Project description:Previous multi-model intercomparisons have shown that chemistry-climate models exhibit significant biases in tropospheric ozone compared with observations. We investigate annual-mean tropospheric column ozone in 15 models participating in the SPARC/IGAC (Stratosphere-troposphere Processes and their Role in Climate/International Global Atmospheric Chemistry) Chemistry-Climate Model Initiative (CCMI). These models exhibit a positive bias, on average, of up to 40-50% in the Northern Hemisphere compared with observations derived from the Ozone Monitoring Instrument and Microwave Limb Sounder (OMI/MLS), and a negative bias of up to ~30% in the Southern Hemisphere. SOCOLv3.0 (version 3 of the Solar-Climate Ozone Links CCM), which participated in CCMI, simulates global-mean tropospheric ozone columns of 40.2 DU - approximately 33% larger than the CCMI multi-model mean. Here we introduce an updated version of SOCOLv3.0, "SOCOLv3.1", which includes an improved treatment of ozone sink processes, and results in a reduction in the tropospheric column ozone bias of up to 8 DU, mostly due to the inclusion of N2O5 hydrolysis on tropospheric aerosols. As a result of these developments, tropospheric column ozone amounts simulated by SOCOLv3.1 are comparable with several other CCMI models. We apply Gaussian process emulation and sensitivity analysis to understand the remaining ozone bias in SOCOLv3.1. This shows that ozone precursors (nitrogen oxides (NOx), carbon monoxide, methane and other volatile organic compounds) are responsible for more than 90% of the variance in tropospheric ozone. However, it may not be the emissions inventories themselves that result in the bias, but how the emissions are handled in SOCOLv3.1, and we discuss this in the wider context of the other CCMI models. Given that the emissions data set to be used for phase 6 of the Coupled Model Intercomparison Project includes approximately 20% more NOx than the data set used for CCMI, further work is urgently needed to address the challenges of simulating sub-grid processes of importance to tropospheric ozone in the current generation of chemistry-climate models.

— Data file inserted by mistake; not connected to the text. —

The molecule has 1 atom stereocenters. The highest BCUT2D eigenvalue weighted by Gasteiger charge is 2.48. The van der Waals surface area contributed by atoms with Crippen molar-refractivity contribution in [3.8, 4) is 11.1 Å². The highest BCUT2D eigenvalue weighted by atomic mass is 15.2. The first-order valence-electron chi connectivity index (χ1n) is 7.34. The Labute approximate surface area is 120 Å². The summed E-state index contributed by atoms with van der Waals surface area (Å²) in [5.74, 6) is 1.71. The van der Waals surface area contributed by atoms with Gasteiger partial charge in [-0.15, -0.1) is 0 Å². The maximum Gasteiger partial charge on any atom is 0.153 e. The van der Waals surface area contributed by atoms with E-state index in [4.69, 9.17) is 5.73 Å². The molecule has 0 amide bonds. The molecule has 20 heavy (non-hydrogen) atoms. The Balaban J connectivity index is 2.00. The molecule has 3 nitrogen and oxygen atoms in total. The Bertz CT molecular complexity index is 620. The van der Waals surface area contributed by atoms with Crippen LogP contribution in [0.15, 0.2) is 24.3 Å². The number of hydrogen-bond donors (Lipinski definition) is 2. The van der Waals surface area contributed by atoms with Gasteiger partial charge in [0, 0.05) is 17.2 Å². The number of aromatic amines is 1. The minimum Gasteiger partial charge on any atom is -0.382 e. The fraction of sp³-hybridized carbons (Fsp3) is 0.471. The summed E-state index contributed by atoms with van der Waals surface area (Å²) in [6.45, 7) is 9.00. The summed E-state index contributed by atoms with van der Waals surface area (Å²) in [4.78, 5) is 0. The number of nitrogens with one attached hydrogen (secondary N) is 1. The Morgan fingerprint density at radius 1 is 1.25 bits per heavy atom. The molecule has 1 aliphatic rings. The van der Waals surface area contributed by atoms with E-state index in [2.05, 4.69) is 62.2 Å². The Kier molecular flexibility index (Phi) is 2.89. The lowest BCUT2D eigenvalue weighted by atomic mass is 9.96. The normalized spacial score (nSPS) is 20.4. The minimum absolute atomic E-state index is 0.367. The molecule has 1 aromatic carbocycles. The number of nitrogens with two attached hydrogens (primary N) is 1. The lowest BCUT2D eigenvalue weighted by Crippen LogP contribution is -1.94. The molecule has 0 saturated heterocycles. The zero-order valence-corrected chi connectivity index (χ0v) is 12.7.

Project description:Photochemical oxidation of aromatic hydrocarbons leads to tropospheric ozone and secondary organic aerosol (SOA) formation, with profound implications for air quality, human health, and climate. Toluene is the most abundant aromatic compound under urban environments, but its detailed chemical oxidation mechanism remains uncertain. From combined laboratory experiments and quantum chemical calculations, we show a toluene oxidation mechanism that is different from the one adopted in current atmospheric models. Our experimental work indicates a larger-than-expected branching ratio for cresols, but a negligible formation of ring-opening products (e.g., methylglyoxal). Quantum chemical calculations also demonstrate that cresols are much more stable than their corresponding peroxy radicals, and, for the most favorable OH (ortho) addition, the pathway of H extraction by O2 to form the cresol proceeds with a smaller barrier than O2 addition to form the peroxy radical. Our results reveal that phenolic (rather than peroxy radical) formation represents the dominant pathway for toluene oxidation, highlighting the necessity to reassess its role in ozone and SOA formation in the atmosphere.